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Seeking reassurance

One aspect of losing trust is losing trust in one's self. This may mean losing confidence in one's ability to be a good person and fulfil a role, or losing confidence in one's ability to work.

People may thus seek reassurance, often repetetively, from others. This can be difficult for those around them, who may think their worries are out of proportion.

'They couldn't understand why he needed this reassurance.'

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Suicidal person point of view

“I looked to my husband for re-assurance and he helped me but I felt like a pale version of myself. I lost all confidence somehow... At work I started to doubt my decisions and my actual work too.  I would check everything again and again before I would send it out. I asked my husband to check things I had done continually. I remember calling him upstairs one afternoon keen to show him I had managed to iron the kids’ uniforms and hang them up. Ridiculous looking back but it was important to me to do a good job in every area still.”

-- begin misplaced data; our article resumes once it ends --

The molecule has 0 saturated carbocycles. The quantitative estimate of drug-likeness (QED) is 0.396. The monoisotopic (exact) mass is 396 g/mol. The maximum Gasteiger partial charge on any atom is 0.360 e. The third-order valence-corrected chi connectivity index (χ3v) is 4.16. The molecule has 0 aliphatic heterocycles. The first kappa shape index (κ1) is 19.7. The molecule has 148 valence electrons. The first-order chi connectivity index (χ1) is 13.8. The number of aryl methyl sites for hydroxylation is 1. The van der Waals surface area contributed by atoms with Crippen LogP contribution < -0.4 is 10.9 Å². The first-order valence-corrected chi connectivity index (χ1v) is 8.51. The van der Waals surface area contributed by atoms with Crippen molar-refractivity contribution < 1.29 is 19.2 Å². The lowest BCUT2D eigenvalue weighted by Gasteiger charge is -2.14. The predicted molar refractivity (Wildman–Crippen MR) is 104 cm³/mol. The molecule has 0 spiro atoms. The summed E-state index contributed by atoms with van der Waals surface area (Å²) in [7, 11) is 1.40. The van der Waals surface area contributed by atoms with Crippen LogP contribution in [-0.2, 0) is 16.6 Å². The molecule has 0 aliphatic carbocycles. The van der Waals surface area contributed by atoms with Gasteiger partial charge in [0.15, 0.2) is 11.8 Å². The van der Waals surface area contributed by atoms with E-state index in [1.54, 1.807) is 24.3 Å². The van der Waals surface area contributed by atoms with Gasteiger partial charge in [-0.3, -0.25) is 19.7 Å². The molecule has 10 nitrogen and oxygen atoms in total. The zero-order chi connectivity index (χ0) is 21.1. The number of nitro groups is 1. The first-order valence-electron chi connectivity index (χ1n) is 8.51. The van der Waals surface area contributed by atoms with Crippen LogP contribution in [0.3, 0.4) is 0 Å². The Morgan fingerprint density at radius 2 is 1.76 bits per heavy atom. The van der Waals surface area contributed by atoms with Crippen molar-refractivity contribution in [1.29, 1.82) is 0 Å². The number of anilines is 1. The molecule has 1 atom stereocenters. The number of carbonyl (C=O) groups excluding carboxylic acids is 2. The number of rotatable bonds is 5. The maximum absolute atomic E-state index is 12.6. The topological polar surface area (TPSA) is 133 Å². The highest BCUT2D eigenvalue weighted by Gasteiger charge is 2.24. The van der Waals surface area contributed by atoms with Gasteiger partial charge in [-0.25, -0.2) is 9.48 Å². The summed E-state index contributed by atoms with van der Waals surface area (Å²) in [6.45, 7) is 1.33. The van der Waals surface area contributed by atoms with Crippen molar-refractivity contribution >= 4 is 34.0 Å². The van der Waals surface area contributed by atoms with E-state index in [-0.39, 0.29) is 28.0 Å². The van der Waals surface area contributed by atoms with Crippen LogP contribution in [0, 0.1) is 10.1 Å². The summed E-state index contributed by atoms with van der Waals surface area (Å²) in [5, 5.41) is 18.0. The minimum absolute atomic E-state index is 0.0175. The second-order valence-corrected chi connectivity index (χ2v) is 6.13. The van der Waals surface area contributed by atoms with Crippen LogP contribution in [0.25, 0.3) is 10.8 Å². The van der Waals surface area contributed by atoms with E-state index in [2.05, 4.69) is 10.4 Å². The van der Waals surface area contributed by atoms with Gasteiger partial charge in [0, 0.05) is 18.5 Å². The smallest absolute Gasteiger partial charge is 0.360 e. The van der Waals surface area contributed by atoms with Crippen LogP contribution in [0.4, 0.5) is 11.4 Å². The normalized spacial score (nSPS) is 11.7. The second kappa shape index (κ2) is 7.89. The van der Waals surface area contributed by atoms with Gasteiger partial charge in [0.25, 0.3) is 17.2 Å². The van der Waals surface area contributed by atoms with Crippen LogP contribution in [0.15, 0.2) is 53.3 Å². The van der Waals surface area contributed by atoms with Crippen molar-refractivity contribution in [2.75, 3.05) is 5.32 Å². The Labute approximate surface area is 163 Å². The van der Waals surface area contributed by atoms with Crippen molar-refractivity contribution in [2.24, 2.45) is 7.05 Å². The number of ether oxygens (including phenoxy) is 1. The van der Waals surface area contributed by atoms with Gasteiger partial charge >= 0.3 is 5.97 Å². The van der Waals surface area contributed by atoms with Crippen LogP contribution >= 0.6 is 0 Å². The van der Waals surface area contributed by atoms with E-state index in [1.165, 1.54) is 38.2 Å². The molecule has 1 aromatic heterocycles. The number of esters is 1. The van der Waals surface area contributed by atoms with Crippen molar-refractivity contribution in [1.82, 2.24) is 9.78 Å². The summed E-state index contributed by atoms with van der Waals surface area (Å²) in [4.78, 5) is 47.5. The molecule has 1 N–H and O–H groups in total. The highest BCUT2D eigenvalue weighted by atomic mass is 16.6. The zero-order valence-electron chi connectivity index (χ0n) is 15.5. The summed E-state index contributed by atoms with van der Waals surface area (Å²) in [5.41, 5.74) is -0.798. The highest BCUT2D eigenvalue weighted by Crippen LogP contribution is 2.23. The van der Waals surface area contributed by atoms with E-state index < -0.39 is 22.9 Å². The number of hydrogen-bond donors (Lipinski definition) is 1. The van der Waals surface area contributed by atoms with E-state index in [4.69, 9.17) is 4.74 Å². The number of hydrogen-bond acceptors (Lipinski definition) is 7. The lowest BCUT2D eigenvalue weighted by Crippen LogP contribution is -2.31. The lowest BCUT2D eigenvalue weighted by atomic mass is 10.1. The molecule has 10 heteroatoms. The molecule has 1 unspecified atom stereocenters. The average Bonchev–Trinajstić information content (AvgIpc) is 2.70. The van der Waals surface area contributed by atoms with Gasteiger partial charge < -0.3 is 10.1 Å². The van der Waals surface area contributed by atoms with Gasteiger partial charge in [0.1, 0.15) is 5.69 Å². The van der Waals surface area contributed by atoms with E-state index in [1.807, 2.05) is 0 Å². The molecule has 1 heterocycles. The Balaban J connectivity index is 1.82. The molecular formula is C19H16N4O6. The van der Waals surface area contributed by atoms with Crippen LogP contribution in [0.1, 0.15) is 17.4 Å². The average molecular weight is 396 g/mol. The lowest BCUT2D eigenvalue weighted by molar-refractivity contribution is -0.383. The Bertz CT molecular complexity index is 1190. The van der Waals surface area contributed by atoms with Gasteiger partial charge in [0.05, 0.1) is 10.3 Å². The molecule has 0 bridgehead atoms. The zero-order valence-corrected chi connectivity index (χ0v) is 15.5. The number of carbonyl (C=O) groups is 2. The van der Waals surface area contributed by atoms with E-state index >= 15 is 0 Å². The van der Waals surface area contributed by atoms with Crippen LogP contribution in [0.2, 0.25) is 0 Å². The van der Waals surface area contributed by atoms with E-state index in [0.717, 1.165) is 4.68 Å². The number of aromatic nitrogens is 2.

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Suicidal person point of view

“I looked to my husband for re-assurance and he helped me but I felt like a pale version of myself. I lost all confidence somehow... At work I started to doubt my decisions and my actual work too.  I would check everything again and again before I would send it out. I asked my husband to check things I had done continually. I remember calling him upstairs one afternoon keen to show him I had managed to iron the kids’ uniforms and hang them up. Ridiculous looking back but it was important to me to do a good job in every area still.”

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Family/friend point of view

“At school he'd driven some of the teachers mad because he was forever asking for feedback: 'Am I OK? Am I doing this right?' More so than he should have done because he was a straight A student, and they couldn't understand why he needed this reassurance. At work he was finding that he couldn't work without the boss saying almost hourly or every couple of hours: 'Yes, you're doing OK’.”